Muscat: Oman goalkeeping legend Al al Habsi is truly the Sultanate’s global ambassador for sports after he won hearts across the world during his spectacular 22-year career.
The lanky goalkeeper, who enjoys an iconic status in the GCC sports, announced on Friday night that he is ending his illustrious career at the age of 38.
Ali’s announcement brings curtains to a career that included nine clubs and four countries.
“After years in which I had the honor to represent a number of clubs inside and outside the country, today I announce the end of my career as a football player. At this moment, I express my sincere thanks and great gratitude to everyone who has supported me throughout my journey, confirming my continued service to my country from other locations,” Al Habsi announced on Twitter.
A pioneer among the GCC footballers to make a mark in Europe, Ali won plaudits for his performance with Bolton Wanderers in the English Premier League in 2007-08.
Few would have thought of Al Habsi making this far after he began his football journey with hometown club Al Mudhaibi at an age of 17.
A cool and calm custodian, Ali was an inspiring presence in the dressing room. Whenever he joined the national team for any match – whether with a top team or low-ranked team, Ali was level-headed and approached the match with its full merit.
“We respect all the teams. But at the same time, we are not fearing any team also,” Ali told Oman Daily Observer during one of his press conferences for the Oman team.
A true gentleman, Ali also won the respect of several high-profile coaches – from Bolton’s Sam Allardyce to Oman’s Pim Verbeek.
With his global acclaim, Ali definitely gave Oman an address in international football.
Al Habsi leaves an unmatched legacy in the GCC, winning the best goalkeeper award at the Gulf Cup in 2003, 2004, 2007, 2009 and 2011.
The 1.94m tall goalkeeper’s crowning moment in his club career came with Wigan Athletic when they beat Manchester City 2-1 in the final of FA Cup in the 2012-13 season. Ali also became the first GCC footballer to achieve the winner’s medal in the world’s oldest tournament.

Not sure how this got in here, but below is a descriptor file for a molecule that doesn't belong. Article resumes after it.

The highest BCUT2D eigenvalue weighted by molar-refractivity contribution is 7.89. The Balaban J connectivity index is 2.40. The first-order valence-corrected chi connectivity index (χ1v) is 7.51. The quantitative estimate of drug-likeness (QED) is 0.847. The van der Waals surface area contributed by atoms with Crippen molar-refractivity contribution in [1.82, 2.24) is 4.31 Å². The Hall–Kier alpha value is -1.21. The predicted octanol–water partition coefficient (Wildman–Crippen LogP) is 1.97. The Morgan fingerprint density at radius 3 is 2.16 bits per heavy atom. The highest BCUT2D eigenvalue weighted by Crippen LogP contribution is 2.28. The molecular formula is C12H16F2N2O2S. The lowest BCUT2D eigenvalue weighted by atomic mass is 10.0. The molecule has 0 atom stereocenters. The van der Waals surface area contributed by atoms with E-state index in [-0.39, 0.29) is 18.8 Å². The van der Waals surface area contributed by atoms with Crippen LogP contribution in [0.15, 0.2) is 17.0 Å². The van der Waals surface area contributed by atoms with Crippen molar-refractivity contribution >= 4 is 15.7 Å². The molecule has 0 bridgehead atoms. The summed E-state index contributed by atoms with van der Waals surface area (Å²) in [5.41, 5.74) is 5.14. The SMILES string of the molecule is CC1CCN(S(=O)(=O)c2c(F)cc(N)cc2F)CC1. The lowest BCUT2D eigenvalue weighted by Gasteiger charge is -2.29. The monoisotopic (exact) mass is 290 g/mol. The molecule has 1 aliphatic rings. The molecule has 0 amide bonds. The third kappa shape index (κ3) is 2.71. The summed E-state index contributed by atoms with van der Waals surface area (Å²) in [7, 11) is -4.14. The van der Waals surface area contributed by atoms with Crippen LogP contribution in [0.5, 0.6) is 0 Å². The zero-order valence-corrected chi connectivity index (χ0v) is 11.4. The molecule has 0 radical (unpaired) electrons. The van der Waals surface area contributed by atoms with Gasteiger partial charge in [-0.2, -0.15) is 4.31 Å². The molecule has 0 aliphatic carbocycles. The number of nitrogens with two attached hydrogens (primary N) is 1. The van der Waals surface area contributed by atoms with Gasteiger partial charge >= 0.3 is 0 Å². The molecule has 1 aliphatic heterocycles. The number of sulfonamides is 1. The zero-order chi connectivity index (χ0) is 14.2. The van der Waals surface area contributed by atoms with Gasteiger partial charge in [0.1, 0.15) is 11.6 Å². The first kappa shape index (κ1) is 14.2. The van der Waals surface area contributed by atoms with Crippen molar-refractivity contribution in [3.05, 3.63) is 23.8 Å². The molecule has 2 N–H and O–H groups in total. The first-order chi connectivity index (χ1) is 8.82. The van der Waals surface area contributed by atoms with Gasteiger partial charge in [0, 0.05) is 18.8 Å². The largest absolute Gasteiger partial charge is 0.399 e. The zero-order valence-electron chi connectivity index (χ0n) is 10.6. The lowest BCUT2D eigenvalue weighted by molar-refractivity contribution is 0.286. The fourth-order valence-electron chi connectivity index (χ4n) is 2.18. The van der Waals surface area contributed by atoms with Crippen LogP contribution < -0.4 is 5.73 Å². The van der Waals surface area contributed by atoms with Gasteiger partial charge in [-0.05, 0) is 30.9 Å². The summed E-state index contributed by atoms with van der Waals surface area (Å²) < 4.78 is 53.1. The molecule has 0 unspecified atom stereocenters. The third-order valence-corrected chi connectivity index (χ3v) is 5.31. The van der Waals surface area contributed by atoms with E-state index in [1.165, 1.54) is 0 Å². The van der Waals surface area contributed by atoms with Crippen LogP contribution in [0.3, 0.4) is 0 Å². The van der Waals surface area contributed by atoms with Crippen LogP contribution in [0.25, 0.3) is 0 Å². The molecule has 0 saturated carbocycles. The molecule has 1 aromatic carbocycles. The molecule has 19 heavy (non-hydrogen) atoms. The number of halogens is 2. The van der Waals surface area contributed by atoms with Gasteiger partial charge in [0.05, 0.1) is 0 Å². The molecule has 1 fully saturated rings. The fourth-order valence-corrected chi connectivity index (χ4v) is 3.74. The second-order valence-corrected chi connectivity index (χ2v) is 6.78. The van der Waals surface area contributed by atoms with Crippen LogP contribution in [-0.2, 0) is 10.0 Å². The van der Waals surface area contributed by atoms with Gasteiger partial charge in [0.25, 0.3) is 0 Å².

At home front, reaching the first Gulf Cup title in 2009 was a thrilling moment.
Oman lost the GCC honour very closely in 2004 and 2007, missing out to hosts Qatar and UAE in both finals respectively.
In Muscat, Al Habsi was shouldering the expectations of the home nation in the 19th edition of the Gulf Cup. He kept a clean slate throughout the tournament as Oman drew 0-0 with Kuwait, thrashed Iraq 4-0, and overcame Bahrain 2-0 in their three group matches.
In the semifinals, Oman beat Qatar 1-0 in a tight match.
In the final, the Red Warriors edged Saudi Arabia 6-5 on penalties after a 0-0 draw at a regulation time at the Sultan Qaboos Sports Complex to claim their first-ever
Gulf Cup in front of an ecstatic home crowd.
In 2002, Al Habsi moved from Al Mudhaibi to Salalah-based Al Nasr. Then, he took the challenge of playing in Europe after being spotted by former goalkeeper John Burridge.
He spent three years in Norway making his debut with Lyn Oslo.
Ali made a move to England in the 2006 January transfer window. The Omani player was the second goalkeeper of the club with Finland’s Jussi Jaaskelainen excelling in goal for Bolton.
Al Habsi’s full debut came in the 2007-08 season with Bolton, mostly in Cup competitions. He also featured in a Uefa Cup match against Bayern Munich.
He was named the club’s player of the season of Wigan Athletic where he spent the 2010-11 season on loan. Ali made a permanent move to Wigan in that summer to play 102 League matches for the club in five seasons.
After a loan spell at Brighton, Al Habsi spent two personally successful seasons at Reading, where he was named the club’s player of the season twice.
In the summer of 2017, Saudi giants Al Hilal signed Al Habsi.
In his two years in Riyadh, Al Habsi won the Saudi Professional League and claimed the 2018 Saudi Super Cup with Al Hilal.
The veteran star made another move to England in the 2019-20 season with Championship side West Bromwich Albion in the final act of his career.